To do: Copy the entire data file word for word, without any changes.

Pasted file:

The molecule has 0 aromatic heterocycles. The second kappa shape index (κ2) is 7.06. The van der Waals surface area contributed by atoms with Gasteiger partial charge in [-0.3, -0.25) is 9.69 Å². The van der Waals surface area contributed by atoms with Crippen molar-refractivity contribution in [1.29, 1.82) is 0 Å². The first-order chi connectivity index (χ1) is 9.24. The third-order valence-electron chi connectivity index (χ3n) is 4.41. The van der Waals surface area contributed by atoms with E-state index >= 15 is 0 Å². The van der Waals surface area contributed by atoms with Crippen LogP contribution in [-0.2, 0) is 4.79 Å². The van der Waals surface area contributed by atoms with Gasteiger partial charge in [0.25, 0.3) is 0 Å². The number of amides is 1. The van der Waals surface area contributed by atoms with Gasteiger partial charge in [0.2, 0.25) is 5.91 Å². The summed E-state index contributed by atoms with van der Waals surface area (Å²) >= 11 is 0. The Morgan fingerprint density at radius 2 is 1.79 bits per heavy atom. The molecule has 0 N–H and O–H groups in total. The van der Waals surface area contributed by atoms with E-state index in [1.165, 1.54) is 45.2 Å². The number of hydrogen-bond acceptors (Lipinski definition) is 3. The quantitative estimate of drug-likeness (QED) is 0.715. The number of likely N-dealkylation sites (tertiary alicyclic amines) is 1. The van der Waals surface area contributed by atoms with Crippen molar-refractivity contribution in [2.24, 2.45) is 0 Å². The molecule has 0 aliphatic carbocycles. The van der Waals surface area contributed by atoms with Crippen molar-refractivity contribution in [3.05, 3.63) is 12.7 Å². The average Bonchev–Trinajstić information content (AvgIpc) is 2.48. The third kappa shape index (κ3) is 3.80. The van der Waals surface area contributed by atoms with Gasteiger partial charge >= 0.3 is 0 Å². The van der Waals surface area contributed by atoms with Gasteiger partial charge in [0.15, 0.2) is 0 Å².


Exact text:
The molecule has 0 aromatic heterocycles. The second kappa shape index (κ2) is 7.06. The van der Waals surface area contributed by atoms with Gasteiger partial charge in [-0.3, -0.25) is 9.69 Å². The van der Waals surface area contributed by atoms with Crippen molar-refractivity contribution in [1.29, 1.82) is 0 Å². The first-order chi connectivity index (χ1) is 9.24. The third-order valence-electron chi connectivity index (χ3n) is 4.41. The van der Waals surface area contributed by atoms with E-state index >= 15 is 0 Å². The van der Waals surface area contributed by atoms with Crippen LogP contribution in [-0.2, 0) is 4.79 Å². The van der Waals surface area contributed by atoms with Gasteiger partial charge in [0.25, 0.3) is 0 Å². The number of amides is 1. The van der Waals surface area contributed by atoms with Gasteiger partial charge in [0.2, 0.25) is 5.91 Å². The summed E-state index contributed by atoms with van der Waals surface area (Å²) >= 11 is 0. The Morgan fingerprint density at radius 2 is 1.79 bits per heavy atom. The molecule has 0 N–H and O–H groups in total. The van der Waals surface area contributed by atoms with E-state index in [1.165, 1.54) is 45.2 Å². The number of hydrogen-bond acceptors (Lipinski definition) is 3. The quantitative estimate of drug-likeness (QED) is 0.715. The number of likely N-dealkylation sites (tertiary alicyclic amines) is 1. The van der Waals surface area contributed by atoms with Crippen molar-refractivity contribution in [2.24, 2.45) is 0 Å². The molecule has 0 aliphatic carbocycles. The van der Waals surface area contributed by atoms with Crippen molar-refractivity contribution in [3.05, 3.63) is 12.7 Å². The average Bonchev–Trinajstić information content (AvgIpc) is 2.48. The third kappa shape index (κ3) is 3.80. The van der Waals surface area contributed by atoms with Gasteiger partial charge >= 0.3 is 0 Å². The van der Waals surface area contributed by atoms with Gasteiger partial charge in [0.15, 0.2) is 0 Å².